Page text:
Is A Shared Driveway An Easement?

A common type of property easement is when two neighboring properties have a shared driveway.

Typically, each owner owns part of the driveway and has the legal right to use the entire driveway to drive their cars to and from their garages or parking areas at the rear of their properties.

What is an easement for a driveway?

An easement gives one party the right to go onto another party’s property. The easement is a real property interest, but separate from the legal title of the owner of the underlying land. In the case of a driveway easement, it allows the person who is the beneficiary of the easement to cross the “servient” property.

Can a driveway easement be revoked?

Answer. The law does provide a possible way for you to limit use of your driveway to your soon-to-be neighbor and retain the right to revoke or terminate access. However, the agreement will be called a “license,” not an “easement.” Unlike an easement, a license can normally be revoked at any time, for any reason.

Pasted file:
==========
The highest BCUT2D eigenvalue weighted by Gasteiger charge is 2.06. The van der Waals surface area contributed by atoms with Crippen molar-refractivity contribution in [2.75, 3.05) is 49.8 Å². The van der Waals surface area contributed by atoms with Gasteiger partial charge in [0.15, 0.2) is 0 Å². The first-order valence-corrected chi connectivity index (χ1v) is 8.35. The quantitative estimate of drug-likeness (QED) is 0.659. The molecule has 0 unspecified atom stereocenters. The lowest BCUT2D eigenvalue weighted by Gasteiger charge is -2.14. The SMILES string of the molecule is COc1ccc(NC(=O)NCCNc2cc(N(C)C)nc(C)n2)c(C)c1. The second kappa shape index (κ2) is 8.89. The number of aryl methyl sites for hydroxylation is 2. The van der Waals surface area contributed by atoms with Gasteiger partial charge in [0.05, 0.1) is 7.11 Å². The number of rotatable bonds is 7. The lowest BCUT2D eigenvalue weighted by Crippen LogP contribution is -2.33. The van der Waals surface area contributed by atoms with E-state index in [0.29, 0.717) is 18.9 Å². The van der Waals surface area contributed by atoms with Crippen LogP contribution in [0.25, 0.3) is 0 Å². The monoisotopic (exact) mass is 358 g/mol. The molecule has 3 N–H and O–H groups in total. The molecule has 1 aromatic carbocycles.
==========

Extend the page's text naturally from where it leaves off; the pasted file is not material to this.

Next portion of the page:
Can you put a fence on a shared driveway?

If the driveway really is shared, rather than just being a boundary without a fence, then your neighbour will have a right of way over the half of driveway you own. If that is the case you cannot just put up a fence, even if it is entirely on your land.

How do you terminate an easement?

Terminating easements by express release or agreement

You can expressly terminate an easement just like you can expressly create one. The dominant owner can release the easement by deed, thereby extinguishing it. Or the dominant owner can transfer the easement by deed to the servient owner.

Can you put fence on easement?

An easement is the right to use a part of your property, by a third party, for a specific purpose. You can’t build on an easement. Nothing – not even a fence or part of a fence. If you do, you’ll have to take it down and compensate for any damages you might have caused.

What are the three types of easements?

There are three common types of easements.

  • Easement in gross. In this type of easement, only property is involved, and the rights of other owners are not considered.
  • Easement appurtenant.
  • Prescriptive Easement.